[16] Email from Tiina Raijas, Ministry of Defense, 8 June 2005.

[17] Email from Pentti Olin, Ministry of Defense, 27 April 2010.

[18] Ministry of Defense of the Netherlands Press Release, “Finland Receives Two MLRS Batteries,” 13 January 2006. Translated by defense-aerospace.com.

[19] Joris Janssen, “Dutch Plan to Update Cluster Weapons,” Jane’s Defence Weekly, 19 October 2005.

[20] International Institute for Strategic Studies, The Military Balance 2016 (London: Routledge, 2016); and Colin King, ed., Jane’s Explosive Ordnance Disposal 2008, CD-edition, 3 December 2007 (Surrey, UK: Jane’s Information Group Limited, 2008).


Mine Ban Policy

Last updated: 07 October 2019

Policy

The Republic of Finland deposited its instrument of accession to the Mine Ban Treaty on 9 January 2012, becoming a State Party on 1 July 2012.[1]

Finland has amended its penal code to implement the convention’s provisions into domestic law, including penal sanctions for violations of a minimum of four months imprisonment to a maximum of six years.[2]

Finland submitted an initial Article 7 transparency report in 2013 for the second half of 2012 and provided annual updated reports in 2014–2018 for the previous calendar years. It has not submitted a report in 2019 covering calendar year 2018.

Finland has regularly attended the Mine Ban Treaty’s Review Conferences, Meetings of States Parties, and intersessional meetings despite not joining until 2012. It participated in the Mine Ban Treaty’s Third Review Conference in Maputo, Mozambique in June 2014 and more recently, the Seventeenth Meeting of States Parties in Geneva in November 2018. At both meetings, Finland emphasized the need to maintain contributions and support for mine victims and clearance activities.[3] Finland also attended the intersessional meetings in May 2019 but did not provide a statement.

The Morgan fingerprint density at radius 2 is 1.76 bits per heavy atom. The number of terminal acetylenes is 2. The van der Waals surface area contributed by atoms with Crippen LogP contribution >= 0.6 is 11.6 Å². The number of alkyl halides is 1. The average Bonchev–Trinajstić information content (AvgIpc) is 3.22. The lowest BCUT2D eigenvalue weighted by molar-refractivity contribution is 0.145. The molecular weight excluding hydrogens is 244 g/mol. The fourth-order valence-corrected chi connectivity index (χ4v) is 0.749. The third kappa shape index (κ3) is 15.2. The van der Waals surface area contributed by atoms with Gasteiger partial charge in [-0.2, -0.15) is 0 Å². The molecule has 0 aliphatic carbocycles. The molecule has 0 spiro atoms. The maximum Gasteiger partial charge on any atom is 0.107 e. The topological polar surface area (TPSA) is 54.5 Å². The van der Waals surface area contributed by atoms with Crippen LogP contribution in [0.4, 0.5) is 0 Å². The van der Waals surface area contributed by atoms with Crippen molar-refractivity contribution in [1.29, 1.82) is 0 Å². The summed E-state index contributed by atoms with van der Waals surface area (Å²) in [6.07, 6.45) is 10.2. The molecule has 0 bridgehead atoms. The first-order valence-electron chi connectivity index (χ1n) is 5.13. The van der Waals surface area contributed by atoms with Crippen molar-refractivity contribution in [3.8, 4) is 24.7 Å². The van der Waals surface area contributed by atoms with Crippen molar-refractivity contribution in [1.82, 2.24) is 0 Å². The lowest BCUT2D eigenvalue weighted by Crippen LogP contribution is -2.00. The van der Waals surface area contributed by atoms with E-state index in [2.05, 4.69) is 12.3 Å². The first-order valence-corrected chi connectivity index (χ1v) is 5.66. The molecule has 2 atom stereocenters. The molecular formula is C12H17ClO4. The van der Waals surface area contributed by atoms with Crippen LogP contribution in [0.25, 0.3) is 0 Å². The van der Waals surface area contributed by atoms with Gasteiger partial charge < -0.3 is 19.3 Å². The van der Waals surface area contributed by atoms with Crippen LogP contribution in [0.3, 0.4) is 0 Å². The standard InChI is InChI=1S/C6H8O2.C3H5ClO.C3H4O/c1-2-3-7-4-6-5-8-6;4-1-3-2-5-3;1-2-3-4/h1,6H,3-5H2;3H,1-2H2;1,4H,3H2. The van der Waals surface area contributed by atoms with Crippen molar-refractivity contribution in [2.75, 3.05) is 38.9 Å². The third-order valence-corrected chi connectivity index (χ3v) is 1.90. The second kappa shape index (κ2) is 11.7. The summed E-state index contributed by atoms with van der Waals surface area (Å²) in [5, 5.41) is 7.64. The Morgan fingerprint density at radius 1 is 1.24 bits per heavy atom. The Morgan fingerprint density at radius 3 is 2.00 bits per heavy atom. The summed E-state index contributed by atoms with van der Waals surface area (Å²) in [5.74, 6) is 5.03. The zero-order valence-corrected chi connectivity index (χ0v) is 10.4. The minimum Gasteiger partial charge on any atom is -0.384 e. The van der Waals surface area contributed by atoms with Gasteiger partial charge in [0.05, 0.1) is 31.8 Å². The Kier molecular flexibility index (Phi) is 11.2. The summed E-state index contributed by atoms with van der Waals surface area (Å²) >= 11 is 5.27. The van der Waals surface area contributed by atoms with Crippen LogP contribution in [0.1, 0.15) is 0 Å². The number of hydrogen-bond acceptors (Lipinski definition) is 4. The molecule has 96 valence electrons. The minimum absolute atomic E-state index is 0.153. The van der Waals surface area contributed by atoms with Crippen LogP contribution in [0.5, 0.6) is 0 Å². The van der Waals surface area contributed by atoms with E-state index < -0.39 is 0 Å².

Finland is not party to the Convention on Cluster Munitions. It is party to the Convention on Conventional Weapons (CCW), including Amended Protocol II and Protocol V.

Use, production, transfer, and stockpiling

Finland has stated on numerous occasions that it has never used antipersonnel mines, does not have any mined areas, has not produced antipersonnel mines since 1981, and has never exported antipersonnel mines.[4] Finland has not acquired any antipersonnel mines since the early 1970s.

In 2010, information from the Ministry for Defence was released, revealing for the first time the size and composition of Finland’s stockpile of antipersonnel mines.[5] This total was reaffirmed in mid-2012 when Finland disclosed that it stockpiled 1,029,763 antipersonnel mines banned by the treaty, comprising 801,618 Sakaramiina 65-98 blast mines as well as 228,145 Putkimiina 43-86, and Putkimiina 68-95 stake mines.[6]

On 18 August 2015, the Finish Defense Forces declared that Finland had completed the destruction of its stockpiles ahead of its 1 July 2016 deadline.[7] It destroyed a total of 1,013,571 antipersonnel mines.[8]

Finland began destroying the stockpile by open detonation in August 2012 at a location in Finnish Lapland.[9] From August until 10 December 2013, destruction continued at the Ähtäri army depot in central Finland and at Kittilä, an area in the north of the country used for years for the destruction of old ammunition and explosives. Finland reported that blast mines were to be destroyed by removing the fuze and metallic parts for recycling, with parts to be used during fire and explosion training. The stake mines were to be destroyed by open detonation.[10] In 2011, the Ministry for Foreign Affairs estimated the cost of the stockpile destruction at approximately €220,000 (US$291,742).[11]

Retention